Here’s a roundup of (most) of the papers being presented April 23rd at the GPIA Conference at the New School

Hirshon suite, 55W.13th Street, 2nd floor 9:30am-6:30 pm

Unveiled or unemployed: The German unveiling policies—an ultimatum between Allah and work?

By Lara-Zuzan Golesorkhi

Unveiled or unemployed—that’s the verdict for many female Muslim public school teachers in Germany. The state-based unveiling policies have been largely discussed through the human rights framework, particularly in the context of the right to freedom of religion, women’s rights and the right to free choice of employment. These three dimensions of the human rights framework have been further tied together by the crucial, over-arching concept of cultural dissociation, which encompasses discussions on the symbolism of the veil, the notion of religious neutrality and secularism. In this article, I explore the human rights discourse by examining the structural discrimination of female Muslim public school teachers in the employment sector on the basis of religion and gender. Through a theoretical analysis, I firstly address the human rights concerns that problematize the unveiling policies and secondly discuss Germany’s federal and international human rights commitments that appear at odds with the structural discrimination that the unveiling policies perpetuate. This article investigates the above through literature on human rights and state-religion relations, legal documents, press releases and interviews.

 Cut Flowers: An Inquiry of the Effects of Standardization

By Owen Dodd

This argument seeks to understand the role of standardization in the global cut flower market. It will explore the globalization of the flower market and the advent of neoliberal policies that have pushed this ancient market into the contemporary realm of sustainable development. Sustainable Development is premised on the three components of social, environmental and economic protections. The triple bottom line is the term associated with the three components of sustainable development and it is used to convey how standards and certifications seek to enable the global south out of poverty. The expansion of Fair trade has led some scholars to question their growth and this paper seeks to ask if this growth may be undermining the global flower market.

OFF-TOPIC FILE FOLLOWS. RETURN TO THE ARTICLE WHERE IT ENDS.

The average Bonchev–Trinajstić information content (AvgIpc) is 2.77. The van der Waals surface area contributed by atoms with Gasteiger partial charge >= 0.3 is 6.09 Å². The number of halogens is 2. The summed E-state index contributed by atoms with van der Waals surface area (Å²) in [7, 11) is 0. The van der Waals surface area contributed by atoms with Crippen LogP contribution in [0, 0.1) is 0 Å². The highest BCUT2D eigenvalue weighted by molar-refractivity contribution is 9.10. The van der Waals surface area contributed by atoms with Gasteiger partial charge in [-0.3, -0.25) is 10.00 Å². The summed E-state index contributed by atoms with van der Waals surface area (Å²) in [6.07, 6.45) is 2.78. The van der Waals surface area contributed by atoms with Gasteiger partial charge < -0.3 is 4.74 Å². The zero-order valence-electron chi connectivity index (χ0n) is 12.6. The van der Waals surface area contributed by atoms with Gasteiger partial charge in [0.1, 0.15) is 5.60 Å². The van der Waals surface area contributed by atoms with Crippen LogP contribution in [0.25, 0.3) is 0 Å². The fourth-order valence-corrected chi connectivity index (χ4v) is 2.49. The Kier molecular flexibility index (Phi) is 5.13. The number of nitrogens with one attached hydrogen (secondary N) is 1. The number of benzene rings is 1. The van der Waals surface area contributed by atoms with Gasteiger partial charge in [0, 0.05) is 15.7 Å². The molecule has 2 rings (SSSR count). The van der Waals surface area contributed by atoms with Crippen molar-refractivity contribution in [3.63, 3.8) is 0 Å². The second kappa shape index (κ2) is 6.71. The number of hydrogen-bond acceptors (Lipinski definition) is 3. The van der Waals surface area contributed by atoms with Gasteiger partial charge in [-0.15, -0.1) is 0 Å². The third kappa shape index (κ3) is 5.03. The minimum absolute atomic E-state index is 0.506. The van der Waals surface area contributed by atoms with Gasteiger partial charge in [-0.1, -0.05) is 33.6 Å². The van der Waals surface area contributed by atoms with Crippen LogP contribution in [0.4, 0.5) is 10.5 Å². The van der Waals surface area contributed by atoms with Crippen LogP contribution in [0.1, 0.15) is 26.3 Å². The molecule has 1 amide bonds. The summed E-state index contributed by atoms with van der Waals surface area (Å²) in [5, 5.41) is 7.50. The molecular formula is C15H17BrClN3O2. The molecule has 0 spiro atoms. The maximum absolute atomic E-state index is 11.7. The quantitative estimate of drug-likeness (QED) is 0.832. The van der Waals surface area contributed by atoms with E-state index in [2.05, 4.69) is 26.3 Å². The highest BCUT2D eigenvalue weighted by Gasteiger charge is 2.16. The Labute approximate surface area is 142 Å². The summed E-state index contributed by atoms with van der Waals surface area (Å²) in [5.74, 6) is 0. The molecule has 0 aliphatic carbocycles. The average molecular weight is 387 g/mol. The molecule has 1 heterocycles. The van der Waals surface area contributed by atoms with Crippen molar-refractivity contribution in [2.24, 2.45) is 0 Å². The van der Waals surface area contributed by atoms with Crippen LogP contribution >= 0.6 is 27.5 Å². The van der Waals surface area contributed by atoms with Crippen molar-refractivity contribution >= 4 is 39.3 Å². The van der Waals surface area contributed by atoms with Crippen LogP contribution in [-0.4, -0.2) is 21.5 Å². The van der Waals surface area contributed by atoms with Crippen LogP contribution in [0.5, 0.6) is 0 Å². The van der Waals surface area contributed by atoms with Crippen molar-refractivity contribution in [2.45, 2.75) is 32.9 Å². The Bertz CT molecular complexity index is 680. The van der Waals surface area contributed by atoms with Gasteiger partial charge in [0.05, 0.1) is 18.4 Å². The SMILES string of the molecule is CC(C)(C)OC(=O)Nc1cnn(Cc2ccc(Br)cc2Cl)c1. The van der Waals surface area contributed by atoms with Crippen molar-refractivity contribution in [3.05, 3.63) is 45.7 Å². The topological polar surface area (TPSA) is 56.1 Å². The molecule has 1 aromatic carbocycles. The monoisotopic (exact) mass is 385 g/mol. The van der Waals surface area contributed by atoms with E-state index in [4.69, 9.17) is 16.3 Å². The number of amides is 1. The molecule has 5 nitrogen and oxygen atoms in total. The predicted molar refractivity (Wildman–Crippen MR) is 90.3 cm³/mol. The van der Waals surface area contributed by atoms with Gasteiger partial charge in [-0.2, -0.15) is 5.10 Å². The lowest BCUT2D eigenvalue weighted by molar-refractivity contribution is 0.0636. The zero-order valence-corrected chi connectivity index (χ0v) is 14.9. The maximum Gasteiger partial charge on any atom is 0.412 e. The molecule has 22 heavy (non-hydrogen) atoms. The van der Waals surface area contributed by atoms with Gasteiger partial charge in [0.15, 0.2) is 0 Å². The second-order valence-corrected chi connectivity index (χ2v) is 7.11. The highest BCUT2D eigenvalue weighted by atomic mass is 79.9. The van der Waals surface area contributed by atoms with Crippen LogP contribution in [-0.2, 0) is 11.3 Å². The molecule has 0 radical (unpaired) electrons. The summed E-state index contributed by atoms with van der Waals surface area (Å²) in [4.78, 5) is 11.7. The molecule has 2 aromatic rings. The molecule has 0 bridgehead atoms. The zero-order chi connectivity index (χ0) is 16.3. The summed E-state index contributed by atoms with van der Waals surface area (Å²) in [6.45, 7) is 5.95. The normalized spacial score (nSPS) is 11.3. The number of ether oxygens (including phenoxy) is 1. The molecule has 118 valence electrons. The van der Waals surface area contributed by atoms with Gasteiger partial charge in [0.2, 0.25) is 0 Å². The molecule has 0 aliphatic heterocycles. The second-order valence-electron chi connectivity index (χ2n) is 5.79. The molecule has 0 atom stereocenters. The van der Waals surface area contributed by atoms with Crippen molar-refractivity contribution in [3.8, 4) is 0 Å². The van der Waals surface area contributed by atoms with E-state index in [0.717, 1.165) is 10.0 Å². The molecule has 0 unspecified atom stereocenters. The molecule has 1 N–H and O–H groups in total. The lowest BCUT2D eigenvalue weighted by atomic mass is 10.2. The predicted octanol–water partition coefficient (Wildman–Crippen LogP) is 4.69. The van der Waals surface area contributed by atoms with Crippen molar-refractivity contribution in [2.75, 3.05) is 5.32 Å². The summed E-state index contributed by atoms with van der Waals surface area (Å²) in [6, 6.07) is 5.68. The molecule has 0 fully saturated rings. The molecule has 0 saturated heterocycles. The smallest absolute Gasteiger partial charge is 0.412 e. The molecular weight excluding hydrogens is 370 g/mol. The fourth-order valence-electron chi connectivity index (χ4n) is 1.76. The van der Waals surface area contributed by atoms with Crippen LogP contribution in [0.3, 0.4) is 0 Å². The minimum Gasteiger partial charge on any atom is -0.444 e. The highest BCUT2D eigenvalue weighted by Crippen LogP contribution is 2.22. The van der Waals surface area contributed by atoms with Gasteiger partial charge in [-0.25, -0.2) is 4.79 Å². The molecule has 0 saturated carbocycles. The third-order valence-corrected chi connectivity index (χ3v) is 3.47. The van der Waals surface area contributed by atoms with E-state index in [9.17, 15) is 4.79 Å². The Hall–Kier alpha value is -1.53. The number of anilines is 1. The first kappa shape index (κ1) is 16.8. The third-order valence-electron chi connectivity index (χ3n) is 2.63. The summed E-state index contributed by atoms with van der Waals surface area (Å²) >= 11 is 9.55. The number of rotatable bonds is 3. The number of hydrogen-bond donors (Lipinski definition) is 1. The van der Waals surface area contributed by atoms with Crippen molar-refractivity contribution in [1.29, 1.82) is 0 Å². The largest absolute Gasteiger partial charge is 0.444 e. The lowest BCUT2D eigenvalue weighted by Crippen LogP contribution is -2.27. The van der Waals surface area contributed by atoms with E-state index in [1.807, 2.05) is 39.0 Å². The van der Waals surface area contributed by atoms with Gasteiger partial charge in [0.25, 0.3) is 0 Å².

The global cut flower industry has found itself under scrutinized by international watchdogs, as it is a particularly vulnerable market for labor rights violations and environmental degradations. In reply to these concerns, standard organizations like Fair trade have developed systems for farmers to certify their flowers and commit to the tenets of sustainable development. Also, Fair trade labels tend to be the tip of the iceberg, as there are numerous affiliate organizations that have created a separate value chain in parallel with the conventional cut flower value chain. This argument raises the questions of Is Fair trade driving the market into sustainable development or merely adjusting the status quo? Has standardization marginalized the small- to medium-sized flower farmer within the new paradigm of standardization, thus creating oligopolies of flower producers? And, do certification labels cast a negative stigma on farms that chose not to certify even though they provide a safe, fair-waged and environmentally sound farm?

Addressing Food Security at the Grassroots Level in the context of HIV/AIDS: A Kitchen Garden Program in uMqedandaba, South Africa

By Mariana Grisales

The Rural Women’s Movement (RWM) is a nonprofit organization based in KwaZulu Natal, South Africa. RWM has recently launched a food security initiative that is seeking to address chronic and acute hunger in many rural communities throughout the province. In many of these communities the lack of food is compounded by the high prevalence of HIV/AIDS. Without adequate supplies of food, people are not able to tolerate the harsh Anti-retroviral medication needed to maintain their health, leading many patients to abandon their medications with often deadly consequences.

RWM has asked the New School PIA team to assist a group of 80 self-organized home-based caregivers from the rural community of uMqedandaba who have asked for support in creating a kitchen garden program based on the principles of permaculture. Several members of our team will travel to South Africa to research the needs and preferences of the community, assess the agricultural conditions, identify available resources, and evaluate the capacity of the caregivers to implement and maintain the garden program.